Worms help to improve your soil by breaking down organic materials. This way, nutrients are available to your soil’s microbes for further digestion. Worms also contribute to creating a healthy soil biome by introducing essential microorganisms. Additionally, worms create small tunnels throughout the soil. Helping to aerate your soil and preserving optimal airflow.
To speed up the process, you can also use fresh (homemade) Worm castings. Usually, this step isn’t necessary. Just give Nature some time to adjust and keep your soil thriving, and the rest will happen automatically.
Worms and other soil creatures live in a slightly deeper layer of the soil (~10-12″). Avoid digging into these deeper layers, otherwise, you might destroy their home.
How to attract beneficial soil organisms:
- Provide plenty of organic material in your soil as feed for soil creatures
- Add kitchen scraps to your soil (beware of rodents!)
- Mulch your soil to give worm excess to the topmost soil layer
- Keep your soil moist but not drenched
- Worms thrive in neutral and slightly acidic pH.
- Don’t cook your worms; they like it cool
- Keep Chickens away (they will dig up beneficial critters)
- Avoid using pesticides
- Don’t dig into the deeper layers of the soil
Here’s a great way to help out our fellow garden friends: After heavy rain, take a walk outside and rescue any worm you can find on the pavement, in puddles, etc. Bring them all home and introduce them to their new home. It’s a win-win! You saved several drowning worms, and your soil just got a few new tenants.
Use Cover crops and Green manure
Cover Crops are another great addition to help your soil thrive. This practice is almost unused in hobby gardening but offers quite a range of benefits. Let’s take a look at the why & how’s of cover crops.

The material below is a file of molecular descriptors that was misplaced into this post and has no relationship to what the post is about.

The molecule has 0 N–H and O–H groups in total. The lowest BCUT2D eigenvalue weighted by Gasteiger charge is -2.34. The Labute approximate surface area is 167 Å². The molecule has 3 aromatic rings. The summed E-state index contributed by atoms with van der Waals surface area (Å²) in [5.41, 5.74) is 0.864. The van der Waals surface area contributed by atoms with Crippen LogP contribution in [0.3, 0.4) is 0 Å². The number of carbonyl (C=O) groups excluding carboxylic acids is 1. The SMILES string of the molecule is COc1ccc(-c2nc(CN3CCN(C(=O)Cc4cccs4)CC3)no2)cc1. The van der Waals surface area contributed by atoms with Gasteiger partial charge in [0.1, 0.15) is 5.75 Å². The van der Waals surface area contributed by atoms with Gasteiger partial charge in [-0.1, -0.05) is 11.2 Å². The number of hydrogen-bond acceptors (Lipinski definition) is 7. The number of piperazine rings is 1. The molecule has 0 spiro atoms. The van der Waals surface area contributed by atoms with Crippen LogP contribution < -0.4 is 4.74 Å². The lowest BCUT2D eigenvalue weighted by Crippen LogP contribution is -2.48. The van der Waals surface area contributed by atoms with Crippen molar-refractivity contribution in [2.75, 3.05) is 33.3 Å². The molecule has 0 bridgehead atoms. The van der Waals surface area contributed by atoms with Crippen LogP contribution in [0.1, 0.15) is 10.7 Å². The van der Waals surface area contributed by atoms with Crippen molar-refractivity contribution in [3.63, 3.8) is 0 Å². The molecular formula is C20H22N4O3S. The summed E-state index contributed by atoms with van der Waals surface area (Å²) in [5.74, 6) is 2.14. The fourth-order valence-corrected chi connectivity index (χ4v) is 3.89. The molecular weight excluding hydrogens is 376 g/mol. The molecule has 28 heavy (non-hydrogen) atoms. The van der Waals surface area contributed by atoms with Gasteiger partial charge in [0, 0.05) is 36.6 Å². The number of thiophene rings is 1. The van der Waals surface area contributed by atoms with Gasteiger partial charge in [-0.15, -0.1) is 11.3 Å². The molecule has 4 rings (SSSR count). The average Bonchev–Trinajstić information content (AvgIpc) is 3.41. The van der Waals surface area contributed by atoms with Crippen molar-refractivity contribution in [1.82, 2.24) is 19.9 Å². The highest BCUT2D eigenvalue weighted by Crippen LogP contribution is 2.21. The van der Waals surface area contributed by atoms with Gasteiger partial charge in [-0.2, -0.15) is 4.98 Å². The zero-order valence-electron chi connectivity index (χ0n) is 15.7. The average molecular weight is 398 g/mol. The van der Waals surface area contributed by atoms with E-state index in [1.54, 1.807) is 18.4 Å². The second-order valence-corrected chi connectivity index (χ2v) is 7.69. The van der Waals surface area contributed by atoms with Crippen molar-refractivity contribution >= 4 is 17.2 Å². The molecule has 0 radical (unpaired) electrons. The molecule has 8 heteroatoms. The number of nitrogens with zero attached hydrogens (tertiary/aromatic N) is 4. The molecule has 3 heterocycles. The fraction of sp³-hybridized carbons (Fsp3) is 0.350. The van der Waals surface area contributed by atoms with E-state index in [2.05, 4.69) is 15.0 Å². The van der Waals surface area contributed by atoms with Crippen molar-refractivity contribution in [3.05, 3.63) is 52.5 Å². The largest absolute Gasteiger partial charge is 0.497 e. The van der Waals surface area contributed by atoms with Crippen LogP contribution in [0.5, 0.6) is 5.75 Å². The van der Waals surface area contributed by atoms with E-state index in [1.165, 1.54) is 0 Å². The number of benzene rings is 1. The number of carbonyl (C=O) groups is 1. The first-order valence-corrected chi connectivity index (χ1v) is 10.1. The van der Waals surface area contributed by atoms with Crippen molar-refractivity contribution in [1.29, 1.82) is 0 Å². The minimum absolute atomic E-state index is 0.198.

Benefits of cover crops & green manure
- Organic Matter/Soil Structure: Cover crops provide the soil with lots of organic matter. Organic Materials play an essential role in soil health, as mentioned prior. All the plant materials will break down throughout the season and help with porosity and airflow.
- Nitrogen: Leguminous crops have the amazing ability to absorb nitrogen from the atmosphere and store it in their roots. These crops help to supplement nitrogen into your soil without fertilizers. Heavy Feeding crops will benefit greatly from succeeding leguminous cover crops.
- Nutrients: Cover crops help binding other important nutrients like phosphorous, potassium, calcium, magnesium, and sulfur. Which will be available again after the Green manure starts to break down. Incorporating cover crops into the soil will also produce organic acids. Organic Acids help to release minerals stored in small stones within the topmost soil layer.
- Soil Microbials: Microorganisms are a vital part of healthy soil. They feed on organic matter and help to break down plant materials in your soil. Incorporating cover crops into the soil will skyrocket your Microbial population.
- Water Conservation: Cover crops help to stabilize water levels during the off-season. They absorb excess water during rainfall and retain moisture as Mulch or Green Manure.